> From: Costas Argyris <costas.argy...@gmail.com>
> Date: Sun, 19 Mar 2023 13:42:52 +0000
> Cc: bug-make@gnu.org
> Does this support require Make to be linked against the UCRT
> run-time library, or does it also work with the older MSVCRT?
> I haven't found anything explicitly mentioned about this in the official
> doc:
> https://learn.microsoft.com/en-us/windows/apps/design/globalizing/use-utf8-code-page

OK, but how is the make.exe you produced built? is it using UCRT or
MSVCRT when it runs?  You can check that by examining the dependencies
of the .exe file with, e.g., the Dependency Walker program
(https://www.dependencywalker.com/) or similar.  Or just use objdump
from GNU Binutils:

  objdump -p make.exe | fgrep "DLL Name:"

and see if this shows MSVCRT.DLL or the UCRT one.

> Does using UTF-8 as the active page in Make mean that locale-dependent
> C library functions will behave as expected?
> I think so.    Here is the relevant doc I found:
> https://learn.microsoft.com/en-us/cpp/text/locales-and-code-pages?view=msvc-170

This is not enough.  If locale-dependent C library function still
support only the characters expressible with the ANSI codepage, then a
program using the UTF-8 active codepage will be unable to process the
non-ASCII characters outside of the ANSI codepage correctly.  For
example, downcasing such characters or comparing them in
case-insensitive manner will not work.  This is because for this to
work those functions need to have access to tables of character
properties for the entire Unicode range, not just for the current
locale.  If you try using in a Makefile file names with non-ASCII
characters outside of the current ANSI codepage, does Make succeed to
recognize files mentioned in the Makefile whose letter-case is
different from what is seen in the file system?

> Also, since the above experiments seem to suggest that we are not
> dropping existing support for non-ASCII characters in programs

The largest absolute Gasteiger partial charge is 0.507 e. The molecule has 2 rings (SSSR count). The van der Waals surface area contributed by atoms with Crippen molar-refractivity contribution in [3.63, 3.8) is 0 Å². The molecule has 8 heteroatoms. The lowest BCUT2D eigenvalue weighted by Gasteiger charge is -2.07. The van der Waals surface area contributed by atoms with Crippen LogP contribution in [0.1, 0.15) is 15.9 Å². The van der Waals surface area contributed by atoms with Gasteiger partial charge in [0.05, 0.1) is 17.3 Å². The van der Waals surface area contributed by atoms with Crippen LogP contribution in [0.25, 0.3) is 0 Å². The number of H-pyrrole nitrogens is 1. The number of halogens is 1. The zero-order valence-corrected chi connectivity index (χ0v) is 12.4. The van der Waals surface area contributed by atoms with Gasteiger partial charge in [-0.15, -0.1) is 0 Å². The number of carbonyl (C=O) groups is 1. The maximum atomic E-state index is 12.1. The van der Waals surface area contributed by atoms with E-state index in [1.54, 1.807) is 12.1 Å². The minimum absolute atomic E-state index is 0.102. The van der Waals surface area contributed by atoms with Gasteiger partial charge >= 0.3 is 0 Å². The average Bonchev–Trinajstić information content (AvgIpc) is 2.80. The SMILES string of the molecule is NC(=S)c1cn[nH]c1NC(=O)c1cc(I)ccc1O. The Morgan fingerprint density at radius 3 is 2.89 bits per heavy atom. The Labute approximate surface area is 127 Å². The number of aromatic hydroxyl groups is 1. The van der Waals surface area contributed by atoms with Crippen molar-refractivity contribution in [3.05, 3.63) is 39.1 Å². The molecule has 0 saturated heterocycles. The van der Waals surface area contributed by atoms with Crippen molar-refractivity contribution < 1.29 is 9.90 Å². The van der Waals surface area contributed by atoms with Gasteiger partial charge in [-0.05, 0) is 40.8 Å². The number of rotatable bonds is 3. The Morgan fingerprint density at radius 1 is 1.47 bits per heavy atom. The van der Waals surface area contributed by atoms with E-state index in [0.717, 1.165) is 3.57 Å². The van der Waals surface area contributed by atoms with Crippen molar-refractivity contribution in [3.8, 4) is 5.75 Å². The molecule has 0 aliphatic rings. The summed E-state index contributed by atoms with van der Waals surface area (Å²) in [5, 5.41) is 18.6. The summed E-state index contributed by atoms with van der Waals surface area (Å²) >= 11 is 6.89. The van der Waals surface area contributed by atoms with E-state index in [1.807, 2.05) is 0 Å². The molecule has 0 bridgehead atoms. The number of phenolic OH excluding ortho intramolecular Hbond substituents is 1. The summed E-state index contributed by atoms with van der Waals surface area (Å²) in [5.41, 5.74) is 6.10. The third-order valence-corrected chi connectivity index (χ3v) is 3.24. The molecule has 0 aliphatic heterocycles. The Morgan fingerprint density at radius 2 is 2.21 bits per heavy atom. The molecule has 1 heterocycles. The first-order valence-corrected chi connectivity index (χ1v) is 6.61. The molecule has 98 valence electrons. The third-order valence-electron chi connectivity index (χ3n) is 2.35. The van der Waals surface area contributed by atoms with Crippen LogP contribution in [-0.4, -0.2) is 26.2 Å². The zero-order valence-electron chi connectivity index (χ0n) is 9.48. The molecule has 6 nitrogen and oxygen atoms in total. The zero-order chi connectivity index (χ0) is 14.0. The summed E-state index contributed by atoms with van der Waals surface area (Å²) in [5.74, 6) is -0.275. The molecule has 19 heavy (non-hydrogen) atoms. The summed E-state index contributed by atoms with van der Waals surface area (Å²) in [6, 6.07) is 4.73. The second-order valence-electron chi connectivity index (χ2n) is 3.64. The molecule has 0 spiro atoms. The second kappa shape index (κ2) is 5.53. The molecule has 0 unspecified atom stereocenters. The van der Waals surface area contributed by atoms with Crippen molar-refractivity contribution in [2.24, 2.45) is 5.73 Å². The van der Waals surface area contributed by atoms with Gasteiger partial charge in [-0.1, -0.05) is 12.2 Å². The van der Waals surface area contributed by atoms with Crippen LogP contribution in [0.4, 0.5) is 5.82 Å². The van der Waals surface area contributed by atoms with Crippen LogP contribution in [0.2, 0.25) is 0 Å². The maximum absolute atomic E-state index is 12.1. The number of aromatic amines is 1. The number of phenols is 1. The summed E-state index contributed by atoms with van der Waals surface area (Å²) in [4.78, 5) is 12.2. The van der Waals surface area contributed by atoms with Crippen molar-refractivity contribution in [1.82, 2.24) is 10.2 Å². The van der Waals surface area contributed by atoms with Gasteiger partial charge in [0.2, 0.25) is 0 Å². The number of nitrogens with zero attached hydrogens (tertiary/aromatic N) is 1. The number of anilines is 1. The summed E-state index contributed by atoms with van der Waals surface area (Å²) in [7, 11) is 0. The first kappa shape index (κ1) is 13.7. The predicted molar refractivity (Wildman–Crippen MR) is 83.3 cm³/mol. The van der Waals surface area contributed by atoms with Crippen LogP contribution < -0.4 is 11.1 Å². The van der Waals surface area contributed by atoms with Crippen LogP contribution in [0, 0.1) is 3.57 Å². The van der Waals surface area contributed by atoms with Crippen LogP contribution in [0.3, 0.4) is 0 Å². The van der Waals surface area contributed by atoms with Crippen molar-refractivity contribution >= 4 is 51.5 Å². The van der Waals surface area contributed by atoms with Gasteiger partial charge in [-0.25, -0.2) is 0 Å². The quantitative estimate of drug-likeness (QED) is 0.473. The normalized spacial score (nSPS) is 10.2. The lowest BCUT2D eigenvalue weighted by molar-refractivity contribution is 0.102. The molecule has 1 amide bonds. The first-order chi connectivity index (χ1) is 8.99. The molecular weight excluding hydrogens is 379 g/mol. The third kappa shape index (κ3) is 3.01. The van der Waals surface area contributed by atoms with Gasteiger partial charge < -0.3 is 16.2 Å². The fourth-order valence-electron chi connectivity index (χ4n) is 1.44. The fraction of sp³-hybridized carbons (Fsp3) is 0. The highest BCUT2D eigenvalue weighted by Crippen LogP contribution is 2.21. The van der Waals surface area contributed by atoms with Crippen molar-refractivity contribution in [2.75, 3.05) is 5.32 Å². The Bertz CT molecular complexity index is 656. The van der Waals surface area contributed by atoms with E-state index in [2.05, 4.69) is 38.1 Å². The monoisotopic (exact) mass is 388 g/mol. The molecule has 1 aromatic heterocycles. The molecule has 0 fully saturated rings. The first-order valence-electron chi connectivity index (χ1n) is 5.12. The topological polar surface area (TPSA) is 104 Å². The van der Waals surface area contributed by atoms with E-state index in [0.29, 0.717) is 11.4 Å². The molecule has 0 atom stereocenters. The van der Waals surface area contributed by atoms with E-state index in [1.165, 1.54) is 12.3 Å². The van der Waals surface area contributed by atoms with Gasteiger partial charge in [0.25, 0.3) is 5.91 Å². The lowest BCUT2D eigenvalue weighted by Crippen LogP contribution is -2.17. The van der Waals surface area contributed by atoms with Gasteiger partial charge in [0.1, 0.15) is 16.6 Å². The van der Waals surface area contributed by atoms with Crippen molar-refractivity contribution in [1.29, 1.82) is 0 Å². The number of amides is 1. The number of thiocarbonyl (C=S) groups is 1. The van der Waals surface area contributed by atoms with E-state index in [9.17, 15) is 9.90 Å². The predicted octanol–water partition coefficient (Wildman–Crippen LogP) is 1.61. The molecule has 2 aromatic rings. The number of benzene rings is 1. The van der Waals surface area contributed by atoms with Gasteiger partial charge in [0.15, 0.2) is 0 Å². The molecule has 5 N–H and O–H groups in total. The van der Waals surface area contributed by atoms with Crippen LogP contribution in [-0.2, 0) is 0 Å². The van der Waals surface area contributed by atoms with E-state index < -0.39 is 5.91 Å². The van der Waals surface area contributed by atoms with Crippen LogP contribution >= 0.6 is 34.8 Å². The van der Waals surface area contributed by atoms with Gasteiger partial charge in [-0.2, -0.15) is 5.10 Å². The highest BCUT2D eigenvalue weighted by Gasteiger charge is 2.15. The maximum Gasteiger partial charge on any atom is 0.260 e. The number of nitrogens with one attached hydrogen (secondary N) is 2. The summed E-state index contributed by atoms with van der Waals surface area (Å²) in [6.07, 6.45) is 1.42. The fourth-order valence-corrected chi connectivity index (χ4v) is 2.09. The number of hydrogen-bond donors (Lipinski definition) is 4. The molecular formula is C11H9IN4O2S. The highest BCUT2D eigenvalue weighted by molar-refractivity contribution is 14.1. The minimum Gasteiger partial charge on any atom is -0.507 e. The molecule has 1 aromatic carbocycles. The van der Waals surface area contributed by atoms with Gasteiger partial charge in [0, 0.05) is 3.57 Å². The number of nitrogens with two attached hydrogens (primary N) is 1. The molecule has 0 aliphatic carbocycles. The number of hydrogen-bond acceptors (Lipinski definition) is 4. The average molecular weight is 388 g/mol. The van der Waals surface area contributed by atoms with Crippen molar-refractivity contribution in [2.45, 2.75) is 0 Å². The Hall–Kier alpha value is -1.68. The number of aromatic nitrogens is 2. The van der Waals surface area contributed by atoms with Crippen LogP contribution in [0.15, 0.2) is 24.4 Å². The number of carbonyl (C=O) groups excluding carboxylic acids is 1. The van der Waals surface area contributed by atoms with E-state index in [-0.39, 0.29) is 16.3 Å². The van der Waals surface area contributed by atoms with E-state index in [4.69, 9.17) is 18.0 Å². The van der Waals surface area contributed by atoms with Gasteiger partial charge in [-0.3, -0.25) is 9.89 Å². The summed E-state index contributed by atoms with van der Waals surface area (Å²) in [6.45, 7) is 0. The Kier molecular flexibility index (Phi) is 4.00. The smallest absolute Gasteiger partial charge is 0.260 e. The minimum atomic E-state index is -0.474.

> called by Make, it seems like a clear step forwards in terms of
> Unicode support on Windows.

I agree.

> I cross-compiled Make for Windows using gcc (mingw-w64) and the
> autoconf + automake + configure + make approach, so it clearly worked
> for me, but I didn't imagine that this wasn't the standard way to build for
> Windows host.

Make is a basic utility used to built others, so we don't require a
full suite of build tools for building Make itself.

> Does this mean that all builds of Make found in the various build
> distributions of the GNU toolchain for Windows (like
> mingw32-make.exe in the examples above) were necessarily built using
> build_w32.bat?

I don't know.  I can tell you that the precompiled binaries I make
available here:


are produced by running that batch file.

> Since build_w32.bat is a Windows-specific batch file, does this rule out
> cross-compilation as a canonical way to build Make for Windows?

No, it doesn't rule that out.  But using cross-compilation is not very
important these days, since one can have a fully functional MinGW
build environment quite easily.

> Assuming all questions are answered first, would it be OK to work on the
> build_w32.bat changes in a second separate patch, and keep the first one
> focused only on the Unix-like build process?

Yes.  But my point is that without also changing build_w32.bat the
change is incomplete.

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